A flame that burned to the end

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POETIC LICENCE
By Harry Owen

The sad truth is that, before I first came here ten years ago, I knew almost nothing about South African poets. That changed very quickly, however.

One of the first books I was given (in May 2007) was called Dog Latin by someone I had never heard of at the time but whom I would later come to know as both fellow poet and friend – Norman Morrissey. A year later, in June 2008 at the launch of his new collection, Triptych, at the old Reddits Books & Coffee in New Street, he signed my book with the note: “Harry, The first copy sold!” I had come a long way in twelve months.

So it was with a sense of profound sadness that I learned of Norman’s death last week. He had retired owing to ill health in 2002 from his career as a lecturer in English at several South African universities, including UCT and Fort Hare, in order to concentrate on his writing at his home in Hogsback.

But before that he had to undergo lengthy treatment for profound depression, a debilitating condition which he faced with candour and courage. As he writes in ‘Preface to St Mark’s Diary’ about poems written during this period: “I was working through a breakdown, doing cold turkey on years of sleeping pills and painkillers, and at last getting full clinical diagnosis on a condition that began with an infection trashing my nervous system in November 1962, a month after my 13th birthday.”

Undoubtedly, Norman struggled – and so, inevitably, did those with whom he shared his life; he could not then have been easy to live with. Yet he wrote his way through it all, latterly with the love and companionship of another poet – Silke Heiss, whom he married in 2013 and who added immeasurably to the quality of his final years.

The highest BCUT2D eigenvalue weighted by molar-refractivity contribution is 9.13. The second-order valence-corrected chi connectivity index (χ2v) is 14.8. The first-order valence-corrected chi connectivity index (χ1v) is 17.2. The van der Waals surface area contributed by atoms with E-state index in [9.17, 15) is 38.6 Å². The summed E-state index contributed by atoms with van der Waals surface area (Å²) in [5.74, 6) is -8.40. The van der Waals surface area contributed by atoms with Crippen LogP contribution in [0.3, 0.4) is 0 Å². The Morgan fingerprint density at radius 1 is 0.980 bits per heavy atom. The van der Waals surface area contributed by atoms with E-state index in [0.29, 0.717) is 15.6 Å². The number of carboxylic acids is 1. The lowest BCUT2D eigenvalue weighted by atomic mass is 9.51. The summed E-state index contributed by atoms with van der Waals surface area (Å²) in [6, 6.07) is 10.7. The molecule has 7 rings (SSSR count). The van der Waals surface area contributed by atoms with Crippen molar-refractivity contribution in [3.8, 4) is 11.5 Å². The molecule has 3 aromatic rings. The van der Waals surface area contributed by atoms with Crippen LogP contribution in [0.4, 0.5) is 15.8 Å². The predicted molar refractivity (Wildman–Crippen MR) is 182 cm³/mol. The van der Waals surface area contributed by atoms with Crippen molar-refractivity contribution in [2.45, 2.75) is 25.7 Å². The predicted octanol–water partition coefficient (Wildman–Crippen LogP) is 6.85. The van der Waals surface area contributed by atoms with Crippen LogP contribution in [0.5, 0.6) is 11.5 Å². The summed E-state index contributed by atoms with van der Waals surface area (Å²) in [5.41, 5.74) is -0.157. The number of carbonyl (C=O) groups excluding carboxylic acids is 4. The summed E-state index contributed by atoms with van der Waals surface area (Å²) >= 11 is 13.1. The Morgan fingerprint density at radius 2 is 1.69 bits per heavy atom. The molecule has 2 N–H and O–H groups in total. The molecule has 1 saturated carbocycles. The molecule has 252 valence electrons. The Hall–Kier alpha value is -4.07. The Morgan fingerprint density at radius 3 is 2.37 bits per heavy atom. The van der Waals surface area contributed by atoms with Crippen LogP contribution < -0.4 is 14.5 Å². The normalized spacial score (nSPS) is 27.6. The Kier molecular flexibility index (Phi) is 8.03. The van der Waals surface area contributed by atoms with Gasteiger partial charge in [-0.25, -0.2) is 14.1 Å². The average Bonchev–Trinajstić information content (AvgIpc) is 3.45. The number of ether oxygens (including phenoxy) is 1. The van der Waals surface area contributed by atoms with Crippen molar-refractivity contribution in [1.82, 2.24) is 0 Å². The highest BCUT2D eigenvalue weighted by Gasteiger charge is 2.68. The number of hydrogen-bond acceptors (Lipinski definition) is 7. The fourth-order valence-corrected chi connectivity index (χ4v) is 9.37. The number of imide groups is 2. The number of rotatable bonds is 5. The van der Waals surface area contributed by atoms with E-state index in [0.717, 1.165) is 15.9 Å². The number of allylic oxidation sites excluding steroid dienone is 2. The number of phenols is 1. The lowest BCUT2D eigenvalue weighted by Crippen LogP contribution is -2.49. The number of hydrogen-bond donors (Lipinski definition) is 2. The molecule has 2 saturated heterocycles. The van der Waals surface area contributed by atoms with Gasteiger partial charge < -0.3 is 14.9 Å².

That same year I was privileged to include a wonderful poem by Norman in the anthology For Rhino in a Shrinking World.  Called ‘Lord of Life’, it tells the magical true story, from when he worked as a ranger for the old Natal Parks Board, of Norman’s relationship with a bull rhino whose “quiet gravity saved me, I’m sure/ many a vanity or vagueness of phrase”. I heard Norman read this poem twice: once at Reddits Poetry here in Grahamstown and once at the McGregor Poetry Festival in 2015.

So while I will certainly miss Norman Morrissey I shall also continue to be inspired by his courage, his fortitude and his unrelenting belief, enriched ultimately by the devotion of his wife Silke, in the power of love to prevail over all hardship. This was his prayer, and I think it was answered.

Prayer

The candle gutters down
till the wick floats in the last wax,
burns at both ends,

gives twice the light
because
of its nearing extinction:

let me
be
like that

the whole thread of my life
a flame
from childhood to old age

in one
clear, unwavering
consummation.

Norman Morrissey
(from Strandloop, Echoing Green Press, 2016)

Norman’s Memorial Event in Hogsback will be held tomorrow, Saturday 5 August 2017, in the Vula Vista Conference Centre at 3.30pm. The Memorial Event at Outeniqua Moon near Mossel Bay will be held on Saturday 2 September 2017 at 3.30pm.

  • The image featured shows Harry Owen (left) chatting to fellow poet and NELM outreach co-ordinator Zongezile Matshoba at a tea to celebrate Harry’s 100th column published inGrocott’s Mail.
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